You’ve provided the goods, carried out the service, sent the invoice and are now awaiting the sum agreed… How do you now tackle the fact that payment does not appear to be forthcoming?
At Cash Protection Agency we pride ourselves in our sensitive, diplomatic and discreet approach to recovering debt. We also believe in being proactive and that’s why we offer our clients support on dealing with the early stages of non-payment, bringing things to a speedy resolution.
The list below shows the most common excuses given for non-payment and our tips on how they can be handled.
We didn’t receive an invoice
Be prepared for this one with the invoice number, date and the person it went to. Gathering this information will also confirm to you that there was no error on your part. Then: –
- Get the direct email address of the person who can pay
- Request receipt of the invoice – this time and also for future invoices
- Quote T&C’s saying payment is due after receipt of goods and services rather than invoice
- Set up a reminder to check receipt of email one week before payment is due
The payment is on its way
The old ‘the cheque is in the post’ excuse, creating a little bit of breathing space by blaming a slow postal service. Even if this is true, payment is still officially late so don’t be afraid to: –
- Ask for remittance advice or proof of posting
- Ask for a letter from the finance department to confirm issue of payment
- Assume that money must be available in the bank and can therefore be paid immediately
- Suggest that an immediate bank transfer is made instead
We weren’t happy with the goods or service
This is where good record keeping is key – full notes relating to the transaction plus conversations and communications with the client. If there’s no proof of the complaint being raised then: –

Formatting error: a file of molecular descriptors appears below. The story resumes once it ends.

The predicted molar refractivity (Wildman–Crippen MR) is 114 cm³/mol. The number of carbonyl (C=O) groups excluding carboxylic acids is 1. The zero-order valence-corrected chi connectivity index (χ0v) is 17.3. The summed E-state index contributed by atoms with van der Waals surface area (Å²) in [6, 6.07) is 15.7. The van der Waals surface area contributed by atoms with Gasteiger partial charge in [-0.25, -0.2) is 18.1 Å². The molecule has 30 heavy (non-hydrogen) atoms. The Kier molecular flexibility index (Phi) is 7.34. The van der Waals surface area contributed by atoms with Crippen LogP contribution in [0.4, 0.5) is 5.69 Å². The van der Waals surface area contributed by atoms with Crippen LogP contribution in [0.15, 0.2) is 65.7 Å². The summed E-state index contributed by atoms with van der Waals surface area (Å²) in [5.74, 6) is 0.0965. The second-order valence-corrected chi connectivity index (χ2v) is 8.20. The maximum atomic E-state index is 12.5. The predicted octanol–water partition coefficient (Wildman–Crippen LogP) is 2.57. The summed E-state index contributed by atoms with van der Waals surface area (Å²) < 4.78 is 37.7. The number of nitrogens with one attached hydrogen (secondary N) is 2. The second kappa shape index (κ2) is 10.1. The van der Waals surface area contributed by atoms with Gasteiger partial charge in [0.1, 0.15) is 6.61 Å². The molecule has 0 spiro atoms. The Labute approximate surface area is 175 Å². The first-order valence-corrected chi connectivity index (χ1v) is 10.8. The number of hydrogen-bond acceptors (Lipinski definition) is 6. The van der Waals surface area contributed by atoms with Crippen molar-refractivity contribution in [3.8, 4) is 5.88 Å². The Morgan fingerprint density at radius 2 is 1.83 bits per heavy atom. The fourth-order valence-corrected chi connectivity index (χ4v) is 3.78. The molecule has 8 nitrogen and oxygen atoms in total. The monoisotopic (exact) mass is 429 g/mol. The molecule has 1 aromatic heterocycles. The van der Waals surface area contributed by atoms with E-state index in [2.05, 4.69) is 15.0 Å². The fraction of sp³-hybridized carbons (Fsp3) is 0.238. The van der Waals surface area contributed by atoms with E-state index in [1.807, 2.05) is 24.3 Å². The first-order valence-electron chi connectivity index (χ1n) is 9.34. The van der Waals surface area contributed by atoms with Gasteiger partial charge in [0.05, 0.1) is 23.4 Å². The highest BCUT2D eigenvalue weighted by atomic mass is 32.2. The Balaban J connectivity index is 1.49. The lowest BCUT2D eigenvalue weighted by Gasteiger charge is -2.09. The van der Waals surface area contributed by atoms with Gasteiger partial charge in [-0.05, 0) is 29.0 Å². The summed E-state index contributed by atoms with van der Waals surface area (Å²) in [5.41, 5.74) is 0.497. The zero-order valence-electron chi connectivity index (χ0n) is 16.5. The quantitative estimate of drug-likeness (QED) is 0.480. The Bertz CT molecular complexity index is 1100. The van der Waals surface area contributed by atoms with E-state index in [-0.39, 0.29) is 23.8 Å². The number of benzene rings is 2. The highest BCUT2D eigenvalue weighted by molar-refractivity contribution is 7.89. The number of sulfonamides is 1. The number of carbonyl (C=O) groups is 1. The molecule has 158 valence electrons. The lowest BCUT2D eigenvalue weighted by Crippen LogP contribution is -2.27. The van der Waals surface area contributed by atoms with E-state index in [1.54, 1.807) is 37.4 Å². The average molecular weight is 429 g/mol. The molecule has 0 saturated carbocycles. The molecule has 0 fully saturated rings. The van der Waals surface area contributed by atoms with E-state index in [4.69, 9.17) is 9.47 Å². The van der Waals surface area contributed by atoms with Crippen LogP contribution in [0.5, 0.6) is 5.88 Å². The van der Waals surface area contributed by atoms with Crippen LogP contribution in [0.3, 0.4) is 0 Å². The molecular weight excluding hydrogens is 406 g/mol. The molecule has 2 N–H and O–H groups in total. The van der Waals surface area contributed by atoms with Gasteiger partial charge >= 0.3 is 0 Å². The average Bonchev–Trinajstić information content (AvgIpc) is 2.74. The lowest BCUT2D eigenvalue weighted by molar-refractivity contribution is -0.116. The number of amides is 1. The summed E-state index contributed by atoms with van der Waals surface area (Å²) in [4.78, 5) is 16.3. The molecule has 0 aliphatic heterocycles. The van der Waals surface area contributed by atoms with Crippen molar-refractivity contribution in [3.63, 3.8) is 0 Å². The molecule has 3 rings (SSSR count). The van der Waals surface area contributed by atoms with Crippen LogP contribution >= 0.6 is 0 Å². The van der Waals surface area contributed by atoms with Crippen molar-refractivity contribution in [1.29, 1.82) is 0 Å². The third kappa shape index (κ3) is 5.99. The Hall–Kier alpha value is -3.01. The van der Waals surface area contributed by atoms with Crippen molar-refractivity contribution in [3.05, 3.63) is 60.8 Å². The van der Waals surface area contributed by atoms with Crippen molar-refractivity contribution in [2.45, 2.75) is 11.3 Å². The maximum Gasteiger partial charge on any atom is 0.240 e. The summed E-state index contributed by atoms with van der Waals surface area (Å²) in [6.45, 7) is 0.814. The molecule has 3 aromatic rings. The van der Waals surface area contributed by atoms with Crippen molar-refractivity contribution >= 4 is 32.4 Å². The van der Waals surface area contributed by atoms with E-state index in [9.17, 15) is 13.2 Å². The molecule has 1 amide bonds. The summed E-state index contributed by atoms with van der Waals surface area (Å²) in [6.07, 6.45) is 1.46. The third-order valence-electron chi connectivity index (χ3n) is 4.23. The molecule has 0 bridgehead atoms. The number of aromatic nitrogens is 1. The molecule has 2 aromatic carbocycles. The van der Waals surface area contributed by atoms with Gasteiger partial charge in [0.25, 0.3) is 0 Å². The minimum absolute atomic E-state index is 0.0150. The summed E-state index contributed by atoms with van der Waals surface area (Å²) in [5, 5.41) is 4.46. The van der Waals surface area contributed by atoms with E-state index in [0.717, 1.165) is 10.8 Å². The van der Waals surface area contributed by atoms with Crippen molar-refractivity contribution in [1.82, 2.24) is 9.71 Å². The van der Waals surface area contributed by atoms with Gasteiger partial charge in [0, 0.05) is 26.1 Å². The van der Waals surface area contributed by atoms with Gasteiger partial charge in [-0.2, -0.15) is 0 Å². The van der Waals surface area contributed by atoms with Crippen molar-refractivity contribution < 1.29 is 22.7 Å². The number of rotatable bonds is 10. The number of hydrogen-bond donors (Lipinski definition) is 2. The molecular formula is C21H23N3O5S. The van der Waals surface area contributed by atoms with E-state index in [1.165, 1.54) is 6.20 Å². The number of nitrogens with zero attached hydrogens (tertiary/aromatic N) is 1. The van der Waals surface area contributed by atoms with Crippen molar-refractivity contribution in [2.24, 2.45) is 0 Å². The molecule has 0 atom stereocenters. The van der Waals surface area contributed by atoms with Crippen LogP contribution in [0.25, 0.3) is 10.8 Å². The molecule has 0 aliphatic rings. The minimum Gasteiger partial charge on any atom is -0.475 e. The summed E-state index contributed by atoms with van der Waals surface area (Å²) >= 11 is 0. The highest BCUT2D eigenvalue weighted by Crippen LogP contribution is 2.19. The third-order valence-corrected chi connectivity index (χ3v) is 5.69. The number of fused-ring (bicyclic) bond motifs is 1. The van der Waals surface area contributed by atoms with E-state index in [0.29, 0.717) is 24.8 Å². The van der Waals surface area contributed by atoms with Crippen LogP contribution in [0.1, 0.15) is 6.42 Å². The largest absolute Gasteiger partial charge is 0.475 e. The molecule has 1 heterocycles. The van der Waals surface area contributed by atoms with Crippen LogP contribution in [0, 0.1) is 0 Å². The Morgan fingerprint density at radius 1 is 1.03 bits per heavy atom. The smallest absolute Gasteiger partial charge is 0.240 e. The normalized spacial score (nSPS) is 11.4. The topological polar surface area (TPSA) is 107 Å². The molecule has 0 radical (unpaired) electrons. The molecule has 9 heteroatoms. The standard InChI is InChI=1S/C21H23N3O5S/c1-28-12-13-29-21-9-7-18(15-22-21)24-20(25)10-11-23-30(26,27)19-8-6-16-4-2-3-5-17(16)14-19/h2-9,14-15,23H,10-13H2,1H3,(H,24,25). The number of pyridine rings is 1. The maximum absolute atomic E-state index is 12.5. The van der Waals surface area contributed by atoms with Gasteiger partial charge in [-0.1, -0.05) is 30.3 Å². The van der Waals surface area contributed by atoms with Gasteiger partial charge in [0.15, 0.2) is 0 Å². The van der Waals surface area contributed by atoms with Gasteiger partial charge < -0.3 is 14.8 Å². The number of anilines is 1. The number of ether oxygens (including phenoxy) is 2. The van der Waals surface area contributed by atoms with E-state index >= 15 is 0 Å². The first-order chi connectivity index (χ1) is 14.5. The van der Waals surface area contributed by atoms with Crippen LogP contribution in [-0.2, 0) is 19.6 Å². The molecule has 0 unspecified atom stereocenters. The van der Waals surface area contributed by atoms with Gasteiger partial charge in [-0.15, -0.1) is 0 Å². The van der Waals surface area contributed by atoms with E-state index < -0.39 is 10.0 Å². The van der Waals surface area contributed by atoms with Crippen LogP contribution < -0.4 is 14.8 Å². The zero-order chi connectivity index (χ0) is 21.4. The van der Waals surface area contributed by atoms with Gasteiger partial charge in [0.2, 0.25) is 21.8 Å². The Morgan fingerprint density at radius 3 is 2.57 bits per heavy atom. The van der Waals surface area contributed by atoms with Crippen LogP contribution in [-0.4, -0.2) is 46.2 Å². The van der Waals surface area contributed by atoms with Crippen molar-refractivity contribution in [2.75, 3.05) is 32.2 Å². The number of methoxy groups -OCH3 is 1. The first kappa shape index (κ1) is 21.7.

- Ask for confirmation in writing as to what exactly is not satisfactory
- Where only part of the order or service is disputed, request part payment instead
- Get written confirmation of what action is required to release payment scheduled,
- Add a 7 day complaint limit clause to the T&C’s to avoid this in the future
We’re having Internal Issues
Firstly, it’s essential to get to the bottom of exactly what the issues are and what it means; it could be anything from staff holiday to serious financial difficulty. When the details are understood, there are some key things to try: –
- If they have cash flow issues, get a commitment on how much they can pay and when
- If they await payment from a 3rd party, remind them it’s still their responsibility to pay you
- Find a mutual workaround and a time-plan, getting written commitment to staged payments
- Ensure you have the best contacts for scheduled, regular updates moving forward
Need further guidance?
The unfortunate reality is that there will be times when customers make excuses when it comes to paying their bill. If after using the above advice, you’re still left chasing payments, then get in touch! We can help you address payment frustrations and help to resolve the situation.